Monday, February 23, 2009

Designer Wine

One can imagine how disgusted I was to walk into a wine retailer in Gramercy to see three bottles of Ed Hardy wine lined up on his desk - a Cabernet Sauvignon, a Chardonnay and a rosé. I looked at him, he looked at me, we both sighed in disgust.  He said he bought it as a favor to one of the wine reps that services his shop, and after the guy walked out the door, he immediately regretted it.  They don the ubiquitous Ed Hardy signature and each features the now iconic tattoo-esque graphics that this designer has made popular on T-Shirts and trucker hats.  Don't get me wrong.  I love the tattoes, but on cheap wine?  Is this really a help to the brand? 

Well, I suppose in a way it is, because the bottles are just one more place for the logo and images to find exposure, and the wine is, as I said, very value priced, so more of it will find its way into the market than Diesel's Italian line of wines, released about four years ago.  These debuted in the portfolio tasting of a chic wine importer that was held at a Vespa showroom in SoHo.  Unlike the Ed Hardy wines, and much like their jeans, the Diesel bottlings were not for priced the people, with wholesale prices upwards of $500.00 for a six pack case of Chardonnay (packaged in an obviously 
expensive bottle and shipped in wood, both brandished with the Diesel logo we all know and love).  You might find them somewhere for a whopping $85.00 or more per bottle.  Serious retailers who buy at this level would think thrice before locking up that much cash in inventory that might sell to an unabashed fashionista or a loveless brand collector, but would more likely die a lonely death on the shelves.  The Ed Hardy wines look wholly unappetizing at first glance, but are likely to sell at under $20.00 a bottle on the strength of brand recognition.  
Diesel Wine in LondonWine from Diesel Farm

Wine and fashion have been wanting to get into bed for ages, but it hasn't been as easy a task as it would seem.  There are rules to fashion and rules to wine, and although those rules can often be flouted, great designers and great winemakers usually feel a natural compulsion to stay true to their respective crafts.  Partnerships have been tried - Ecco Domani, the makers of a not-that-fabulous Pinot Grigio sponsored the shows in Milan 3 years ago.  This was great exposure for the brand, which hit the shelves in New York at around $12.00 a bottle and moved brisquely through the market for the next year thereafter.  Last Spring, Vibrant Rioja, the marketing group for the northern Spanish wine region, was the official sponsor at the tents in Bryant Park.  At the time, my friend Lisa was the Program Coordinator, and she created a great campaign that splashed the Vibrant Rioja logo all over the park and the city, complete with promotions and tastings throughout the month of February.  This Spring?  I can't identify the wine sponsor.  Maybe there was none.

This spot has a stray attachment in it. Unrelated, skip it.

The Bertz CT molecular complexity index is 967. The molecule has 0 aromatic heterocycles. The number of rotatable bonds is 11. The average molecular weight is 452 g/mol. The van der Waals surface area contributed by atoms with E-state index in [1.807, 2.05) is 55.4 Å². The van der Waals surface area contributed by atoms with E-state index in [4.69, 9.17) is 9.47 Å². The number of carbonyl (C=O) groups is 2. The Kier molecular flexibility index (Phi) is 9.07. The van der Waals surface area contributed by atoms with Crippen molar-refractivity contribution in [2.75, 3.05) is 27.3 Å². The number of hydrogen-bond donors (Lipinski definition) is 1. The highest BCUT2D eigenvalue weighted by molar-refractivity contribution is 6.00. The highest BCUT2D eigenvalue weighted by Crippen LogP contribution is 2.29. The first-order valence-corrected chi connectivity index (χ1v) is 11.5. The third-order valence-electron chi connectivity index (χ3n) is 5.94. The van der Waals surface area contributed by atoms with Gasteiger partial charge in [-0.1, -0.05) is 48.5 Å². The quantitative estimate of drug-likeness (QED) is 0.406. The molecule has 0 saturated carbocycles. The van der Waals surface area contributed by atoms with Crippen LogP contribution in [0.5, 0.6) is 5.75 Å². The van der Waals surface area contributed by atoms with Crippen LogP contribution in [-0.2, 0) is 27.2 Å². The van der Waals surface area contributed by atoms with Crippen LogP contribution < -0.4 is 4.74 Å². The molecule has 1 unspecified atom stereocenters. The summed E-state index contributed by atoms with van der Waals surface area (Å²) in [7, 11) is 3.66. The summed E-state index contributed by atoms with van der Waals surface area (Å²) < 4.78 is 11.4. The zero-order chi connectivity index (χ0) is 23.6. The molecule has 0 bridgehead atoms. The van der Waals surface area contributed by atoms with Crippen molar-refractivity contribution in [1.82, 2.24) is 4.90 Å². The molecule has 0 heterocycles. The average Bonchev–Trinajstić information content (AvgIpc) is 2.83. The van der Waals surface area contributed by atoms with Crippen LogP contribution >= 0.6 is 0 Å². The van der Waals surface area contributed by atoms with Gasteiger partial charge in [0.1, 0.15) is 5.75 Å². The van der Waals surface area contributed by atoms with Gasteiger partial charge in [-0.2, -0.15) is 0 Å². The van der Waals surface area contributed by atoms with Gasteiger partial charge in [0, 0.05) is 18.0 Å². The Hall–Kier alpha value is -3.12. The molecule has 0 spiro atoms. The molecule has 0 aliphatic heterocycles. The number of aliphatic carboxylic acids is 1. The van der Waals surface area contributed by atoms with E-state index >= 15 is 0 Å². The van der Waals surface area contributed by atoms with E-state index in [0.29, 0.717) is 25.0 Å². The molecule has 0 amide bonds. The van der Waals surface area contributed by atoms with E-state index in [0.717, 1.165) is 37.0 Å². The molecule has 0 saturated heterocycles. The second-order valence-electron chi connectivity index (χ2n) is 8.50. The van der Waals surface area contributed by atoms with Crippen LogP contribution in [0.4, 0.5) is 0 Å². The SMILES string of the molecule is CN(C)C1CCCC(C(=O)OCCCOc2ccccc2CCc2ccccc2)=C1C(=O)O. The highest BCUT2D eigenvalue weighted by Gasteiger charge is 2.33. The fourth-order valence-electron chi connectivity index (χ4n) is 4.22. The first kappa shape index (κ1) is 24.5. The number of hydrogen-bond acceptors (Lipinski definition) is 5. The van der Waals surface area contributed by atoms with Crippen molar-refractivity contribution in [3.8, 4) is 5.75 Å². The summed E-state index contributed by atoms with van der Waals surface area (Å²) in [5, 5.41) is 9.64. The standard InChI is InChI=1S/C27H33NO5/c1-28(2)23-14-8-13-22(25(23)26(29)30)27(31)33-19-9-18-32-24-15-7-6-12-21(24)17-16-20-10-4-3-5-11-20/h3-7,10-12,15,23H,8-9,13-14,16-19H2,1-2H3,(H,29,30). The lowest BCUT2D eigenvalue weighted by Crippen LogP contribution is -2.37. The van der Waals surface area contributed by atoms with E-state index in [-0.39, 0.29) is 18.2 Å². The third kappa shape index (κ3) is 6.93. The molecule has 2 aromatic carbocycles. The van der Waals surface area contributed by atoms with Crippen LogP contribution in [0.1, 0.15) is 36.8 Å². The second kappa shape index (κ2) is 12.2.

Do models drink wine?  If many of them are under 21, and a handful drinking age but still under 25, then maybe not - the wine industry does a poor job of targetting young drinkers, who choose ready-to-drink products like Bacardi Mojito and beer, as well as vodka and cocktails over wine for the most part.  Do designers drink wine?  This is a lot more likely, but how large a consumer group is this?  Designers who show at events like Fashion Week can likely afford to indulge in wine at whatever level they like, but this is a small group compared to the many starving artist level designers who probably can't enjoy the best just yet.  Waiting for the breakthrough! 

What about the fashion consumer?  Now here's a group to target.  People who can buy couture, or at least designer label garments and accessories can surely afford to enjoy fine wine, can't they?  Unfortunately, the fact is, these people tend to be very label concious and, outside of the Champagne market, wine is not a label-centric item.  Two sensibilites at loggerheads.  What do you serve at your next fabulous event?  What will impress the judges?  I look for what suits the menu and theme and tastes great, but you may not recognize the names of what I'm pouring.  On the other hand, I'll probably be wearing some very fashion forward frock that I saw in latest BCBG Maxazria lookbook, and be carrying a designer handbag rented from Avelle (the new Bag Borrow or Steal).  The wine and the hostess will both be ultra fabulous! 

My wine glass poll is still open.  Go to the original blog post, or just scroll down and vote now!

Monday, February 16, 2009

Broke and Job Free? Go to a wine tasting!

If you still have your job, or you were bold enough at some point to follow your inspiration and own your own viable business, chances are you know someone who's out of work - its that bad right now.  And I know that money is tight, and many of you find it frivilous to spend money on anything other than food, rent and your next mani/pedi (gotta look good for interviews!).  Nonetheless, I say, when times are tough, go to a wine tasting. 

A wine tasting can take on various forms.  It can be an elaborate dinner of three or more courses with a winemaker flown in from Bordeaux/Napa/Barossa to talk about the most recent vintages of their latest, greatest, impossible-to-afford cult classic that you never heard of before you spent $150.00 for your ticket to this event.  You can go to a class, sit down in front of a paper placemat where six glasses sit atop six labeled circles and the guy next to you whispers sweet tasting notes in your ear the whole time (whether you want him to or not) because he knows it all.  Or you can go to your local wine retailer on a Friday or Saturday evening between 4:00 and 8:00 pm and see who's standing there with plastic cups and open bottles - these latter incarnations of the wine tasting are free.